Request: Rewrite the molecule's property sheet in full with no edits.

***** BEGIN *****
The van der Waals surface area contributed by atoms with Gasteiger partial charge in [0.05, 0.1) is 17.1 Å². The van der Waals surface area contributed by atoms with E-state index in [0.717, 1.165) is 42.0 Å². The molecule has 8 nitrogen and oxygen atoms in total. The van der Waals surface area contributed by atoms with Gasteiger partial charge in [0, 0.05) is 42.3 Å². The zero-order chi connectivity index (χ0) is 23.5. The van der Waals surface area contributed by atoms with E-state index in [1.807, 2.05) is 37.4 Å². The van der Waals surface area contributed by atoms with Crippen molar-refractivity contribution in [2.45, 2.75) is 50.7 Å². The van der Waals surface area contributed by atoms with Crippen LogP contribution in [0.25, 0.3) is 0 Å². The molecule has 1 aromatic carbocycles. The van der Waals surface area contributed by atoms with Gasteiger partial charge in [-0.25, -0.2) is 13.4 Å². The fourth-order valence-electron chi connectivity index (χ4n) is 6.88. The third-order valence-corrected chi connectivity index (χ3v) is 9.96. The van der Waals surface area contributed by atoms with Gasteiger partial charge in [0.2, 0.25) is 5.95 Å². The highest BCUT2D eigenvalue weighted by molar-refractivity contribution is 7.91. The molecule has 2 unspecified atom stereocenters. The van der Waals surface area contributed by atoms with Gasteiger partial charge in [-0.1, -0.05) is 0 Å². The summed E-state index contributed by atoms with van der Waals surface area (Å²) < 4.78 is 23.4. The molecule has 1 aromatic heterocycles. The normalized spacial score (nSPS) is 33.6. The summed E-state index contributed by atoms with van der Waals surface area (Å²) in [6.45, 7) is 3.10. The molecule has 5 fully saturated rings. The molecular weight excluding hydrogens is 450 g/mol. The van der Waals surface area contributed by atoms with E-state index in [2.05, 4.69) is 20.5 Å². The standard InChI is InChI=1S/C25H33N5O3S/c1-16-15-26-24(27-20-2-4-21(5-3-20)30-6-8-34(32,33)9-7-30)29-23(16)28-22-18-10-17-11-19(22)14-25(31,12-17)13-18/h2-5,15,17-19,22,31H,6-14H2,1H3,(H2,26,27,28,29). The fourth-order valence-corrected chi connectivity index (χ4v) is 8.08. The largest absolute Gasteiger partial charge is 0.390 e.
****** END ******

The van der Waals surface area contributed by atoms with Gasteiger partial charge in [0.05, 0.1) is 17.1 Å². The van der Waals surface area contributed by atoms with E-state index in [0.717, 1.165) is 42.0 Å². The molecule has 8 nitrogen and oxygen atoms in total. The van der Waals surface area contributed by atoms with Gasteiger partial charge in [0, 0.05) is 42.3 Å². The zero-order chi connectivity index (χ0) is 23.5. The van der Waals surface area contributed by atoms with E-state index in [1.807, 2.05) is 37.4 Å². The van der Waals surface area contributed by atoms with Crippen molar-refractivity contribution in [2.45, 2.75) is 50.7 Å². The van der Waals surface area contributed by atoms with Crippen LogP contribution in [0.25, 0.3) is 0 Å². The molecule has 1 aromatic carbocycles. The van der Waals surface area contributed by atoms with Gasteiger partial charge in [-0.25, -0.2) is 13.4 Å². The fourth-order valence-electron chi connectivity index (χ4n) is 6.88. The third-order valence-corrected chi connectivity index (χ3v) is 9.96. The van der Waals surface area contributed by atoms with Gasteiger partial charge in [0.2, 0.25) is 5.95 Å². The highest BCUT2D eigenvalue weighted by molar-refractivity contribution is 7.91. The molecule has 2 unspecified atom stereocenters. The van der Waals surface area contributed by atoms with Gasteiger partial charge in [-0.1, -0.05) is 0 Å². The summed E-state index contributed by atoms with van der Waals surface area (Å²) < 4.78 is 23.4. The molecule has 1 aromatic heterocycles. The normalized spacial score (nSPS) is 33.6. The summed E-state index contributed by atoms with van der Waals surface area (Å²) in [6.45, 7) is 3.10. The molecule has 5 fully saturated rings. The molecular weight excluding hydrogens is 450 g/mol. The van der Waals surface area contributed by atoms with E-state index in [2.05, 4.69) is 20.5 Å². The standard InChI is InChI=1S/C25H33N5O3S/c1-16-15-26-24(27-20-2-4-21(5-3-20)30-6-8-34(32,33)9-7-30)29-23(16)28-22-18-10-17-11-19(22)14-25(31,12-17)13-18/h2-5,15,17-19,22,31H,6-14H2,1H3,(H2,26,27,28,29). The fourth-order valence-corrected chi connectivity index (χ4v) is 8.08. The largest absolute Gasteiger partial charge is 0.390 e.